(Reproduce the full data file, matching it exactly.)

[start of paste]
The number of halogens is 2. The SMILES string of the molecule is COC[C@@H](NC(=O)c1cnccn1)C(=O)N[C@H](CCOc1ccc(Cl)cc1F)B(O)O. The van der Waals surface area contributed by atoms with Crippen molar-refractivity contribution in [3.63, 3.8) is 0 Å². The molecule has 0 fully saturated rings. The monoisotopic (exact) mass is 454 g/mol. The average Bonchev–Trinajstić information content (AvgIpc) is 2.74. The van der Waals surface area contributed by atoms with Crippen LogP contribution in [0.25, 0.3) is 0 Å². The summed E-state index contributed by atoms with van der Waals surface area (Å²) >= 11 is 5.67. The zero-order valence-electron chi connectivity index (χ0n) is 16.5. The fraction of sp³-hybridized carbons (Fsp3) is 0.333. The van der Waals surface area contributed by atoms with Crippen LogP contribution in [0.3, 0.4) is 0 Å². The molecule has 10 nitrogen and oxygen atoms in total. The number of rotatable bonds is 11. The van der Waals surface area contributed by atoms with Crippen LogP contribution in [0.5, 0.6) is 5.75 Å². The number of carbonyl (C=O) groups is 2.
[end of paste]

The number of halogens is 2. The SMILES string of the molecule is COC[C@@H](NC(=O)c1cnccn1)C(=O)N[C@H](CCOc1ccc(Cl)cc1F)B(O)O. The van der Waals surface area contributed by atoms with Crippen molar-refractivity contribution in [3.63, 3.8) is 0 Å². The molecule has 0 fully saturated rings. The monoisotopic (exact) mass is 454 g/mol. The average Bonchev–Trinajstić information content (AvgIpc) is 2.74. The van der Waals surface area contributed by atoms with Crippen LogP contribution in [0.25, 0.3) is 0 Å². The summed E-state index contributed by atoms with van der Waals surface area (Å²) >= 11 is 5.67. The zero-order valence-electron chi connectivity index (χ0n) is 16.5. The fraction of sp³-hybridized carbons (Fsp3) is 0.333. The van der Waals surface area contributed by atoms with Crippen LogP contribution in [0.3, 0.4) is 0 Å². The molecule has 10 nitrogen and oxygen atoms in total. The number of rotatable bonds is 11. The van der Waals surface area contributed by atoms with Crippen LogP contribution in [0.5, 0.6) is 5.75 Å². The number of carbonyl (C=O) groups is 2.